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British Bus Chassis in New Zealand.

8th December 1925
Page 30
Page 30, 8th December 1925 — British Bus Chassis in New Zealand.
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Which of the following most accurately describes the problem?


[24261 Sir,—I was very interested to see in the issue of The Commercial Motor for September 8th an article giving an Australian's views on British bus chassis. Every word of it is equally applicable to New Zealand,.

Two years ago buses started in competition with trams in Auckland. ' To-day there are over 200 buses operating in Auckland, with fresh additions every week, and the movement has spread the length of New Zealand.

The first buses were all of British manufacture. To-day, except for the A.C.C. tramways fleet, there is only one bus of British manufacture on the road.

With few exceptions, the private buses operate on routes from the centre of the city to beyond the tramway termini. One route, to St. Helier's Bay, was served by a fleet of ferry-boats from the foot of Queen Street; today the ferry-boats have disappeared and a fine fleet of buses of American manufacture runs from the foot of Queen Street to the Bay—a distance of nine miles— in half an hour.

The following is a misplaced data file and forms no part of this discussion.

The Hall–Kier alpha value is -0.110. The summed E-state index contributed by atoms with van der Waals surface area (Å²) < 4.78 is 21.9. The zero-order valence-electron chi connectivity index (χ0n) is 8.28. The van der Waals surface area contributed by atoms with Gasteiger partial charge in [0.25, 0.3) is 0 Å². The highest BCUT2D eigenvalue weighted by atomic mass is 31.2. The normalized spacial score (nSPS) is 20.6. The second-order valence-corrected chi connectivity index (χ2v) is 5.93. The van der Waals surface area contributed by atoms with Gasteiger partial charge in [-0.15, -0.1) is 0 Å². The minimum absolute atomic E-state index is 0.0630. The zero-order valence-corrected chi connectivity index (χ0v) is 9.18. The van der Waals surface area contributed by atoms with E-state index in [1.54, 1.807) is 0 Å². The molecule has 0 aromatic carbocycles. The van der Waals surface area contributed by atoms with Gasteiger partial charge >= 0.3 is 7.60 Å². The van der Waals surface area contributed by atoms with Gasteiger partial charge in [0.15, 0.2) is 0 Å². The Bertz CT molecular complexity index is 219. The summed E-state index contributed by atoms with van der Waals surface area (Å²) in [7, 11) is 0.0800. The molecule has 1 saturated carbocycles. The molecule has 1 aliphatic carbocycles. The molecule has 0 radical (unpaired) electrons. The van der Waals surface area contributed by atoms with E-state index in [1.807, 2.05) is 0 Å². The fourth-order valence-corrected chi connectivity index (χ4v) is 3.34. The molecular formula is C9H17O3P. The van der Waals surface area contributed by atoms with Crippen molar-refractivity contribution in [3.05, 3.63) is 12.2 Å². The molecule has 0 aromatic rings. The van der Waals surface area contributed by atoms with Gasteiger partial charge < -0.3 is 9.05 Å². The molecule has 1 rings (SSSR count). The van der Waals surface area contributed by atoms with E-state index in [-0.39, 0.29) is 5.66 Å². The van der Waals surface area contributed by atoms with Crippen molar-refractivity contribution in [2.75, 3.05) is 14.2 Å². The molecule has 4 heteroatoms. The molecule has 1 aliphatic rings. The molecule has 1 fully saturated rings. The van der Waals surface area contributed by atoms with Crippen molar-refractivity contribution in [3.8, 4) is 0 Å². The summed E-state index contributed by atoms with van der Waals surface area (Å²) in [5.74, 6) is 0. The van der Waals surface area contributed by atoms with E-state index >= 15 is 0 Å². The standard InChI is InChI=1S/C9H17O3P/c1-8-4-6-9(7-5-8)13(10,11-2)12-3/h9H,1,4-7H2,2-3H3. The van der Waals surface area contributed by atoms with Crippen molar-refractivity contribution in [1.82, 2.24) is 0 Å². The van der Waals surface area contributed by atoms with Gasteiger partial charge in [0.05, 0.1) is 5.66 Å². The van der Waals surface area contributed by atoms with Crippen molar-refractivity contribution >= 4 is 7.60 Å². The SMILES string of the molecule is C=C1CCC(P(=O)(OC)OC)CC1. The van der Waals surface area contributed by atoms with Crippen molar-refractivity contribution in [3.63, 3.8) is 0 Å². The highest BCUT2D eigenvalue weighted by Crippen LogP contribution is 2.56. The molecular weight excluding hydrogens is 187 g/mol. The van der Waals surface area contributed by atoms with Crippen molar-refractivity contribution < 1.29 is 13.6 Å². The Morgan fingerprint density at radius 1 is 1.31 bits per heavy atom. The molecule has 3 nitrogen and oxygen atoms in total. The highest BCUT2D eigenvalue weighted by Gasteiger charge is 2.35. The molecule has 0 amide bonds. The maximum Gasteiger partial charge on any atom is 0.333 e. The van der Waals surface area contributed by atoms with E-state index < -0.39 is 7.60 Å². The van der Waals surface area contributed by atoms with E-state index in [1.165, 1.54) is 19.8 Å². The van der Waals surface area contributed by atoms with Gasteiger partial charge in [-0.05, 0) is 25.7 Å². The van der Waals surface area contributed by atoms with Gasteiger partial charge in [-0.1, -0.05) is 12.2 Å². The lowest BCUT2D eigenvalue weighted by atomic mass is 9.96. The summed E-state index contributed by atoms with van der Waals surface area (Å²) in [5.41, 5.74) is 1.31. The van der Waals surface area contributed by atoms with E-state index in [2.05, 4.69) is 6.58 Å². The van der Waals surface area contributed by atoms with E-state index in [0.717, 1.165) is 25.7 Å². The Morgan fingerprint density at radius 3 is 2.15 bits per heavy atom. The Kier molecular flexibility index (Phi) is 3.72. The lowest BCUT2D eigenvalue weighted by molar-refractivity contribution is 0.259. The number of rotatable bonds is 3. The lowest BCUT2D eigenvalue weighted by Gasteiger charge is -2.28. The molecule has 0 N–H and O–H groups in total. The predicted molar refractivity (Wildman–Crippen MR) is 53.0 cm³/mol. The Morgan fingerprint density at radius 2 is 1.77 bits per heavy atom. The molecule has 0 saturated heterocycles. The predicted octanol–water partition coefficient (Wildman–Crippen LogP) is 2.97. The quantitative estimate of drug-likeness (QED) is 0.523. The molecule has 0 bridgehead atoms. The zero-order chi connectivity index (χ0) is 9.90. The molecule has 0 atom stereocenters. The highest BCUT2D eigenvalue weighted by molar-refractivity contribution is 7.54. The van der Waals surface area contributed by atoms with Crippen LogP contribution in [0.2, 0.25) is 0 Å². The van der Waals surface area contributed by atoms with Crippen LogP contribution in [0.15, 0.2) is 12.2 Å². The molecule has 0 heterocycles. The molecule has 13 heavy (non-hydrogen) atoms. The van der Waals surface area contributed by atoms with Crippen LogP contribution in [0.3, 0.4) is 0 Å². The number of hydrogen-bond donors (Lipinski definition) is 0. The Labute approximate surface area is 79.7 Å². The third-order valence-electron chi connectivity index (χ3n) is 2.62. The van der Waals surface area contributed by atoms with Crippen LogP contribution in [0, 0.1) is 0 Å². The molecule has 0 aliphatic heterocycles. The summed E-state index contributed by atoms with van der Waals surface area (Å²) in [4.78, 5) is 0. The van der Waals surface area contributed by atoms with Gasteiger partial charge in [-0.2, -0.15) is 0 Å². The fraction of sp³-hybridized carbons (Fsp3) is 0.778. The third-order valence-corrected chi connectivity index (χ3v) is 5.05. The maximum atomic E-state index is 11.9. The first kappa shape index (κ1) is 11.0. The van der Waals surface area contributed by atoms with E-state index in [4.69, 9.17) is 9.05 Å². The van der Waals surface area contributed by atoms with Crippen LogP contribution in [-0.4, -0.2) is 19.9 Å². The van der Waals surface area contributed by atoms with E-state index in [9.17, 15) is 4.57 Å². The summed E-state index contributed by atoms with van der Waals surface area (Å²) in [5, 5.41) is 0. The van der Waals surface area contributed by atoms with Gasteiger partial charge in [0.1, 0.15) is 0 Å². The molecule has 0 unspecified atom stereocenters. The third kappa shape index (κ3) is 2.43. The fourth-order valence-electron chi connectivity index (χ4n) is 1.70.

For two Tears these buses have been operating at speeds above 30 m.p.h., and bowl along with the ease and comfort of touring cars. Where is the British chassis that could handle this rim?

The traffic, including trams, is very fast here, and the 12 m.p.h. solid-tyre bus was soon left behind, especially on the steep grades out of Auckland city ; and when it comes to routes 12 miles out at 20 m.p.h. to 30 m.p.h., the -British chassis, with its heavy fourcylinder engine, short stiff springs and an unladen weight of over 5 touswell, it was not equal to the task.

Other disadvantages are the makeshift lighting outfits—a, switch here, another there and an ampmeter somewhere else ; fans and speedometers driven by belts that stretch and jump off ; brakes that oil up and take a week to reline or a mechanic to adjust.

For commercial work the British chassis easily holds its place here, but for bus work over long distances at high speed—well, they do not get a look in.

The public and owners here are anxiously looking forward to the time when British manufacturers will give us a real bus chassis instead of the long wheelbase ( ?) pneumatic-tyred commercial chassis.—Yours faithfully, NEW ZEALANDER. Auckland, N.Z.


Locations: Auckland

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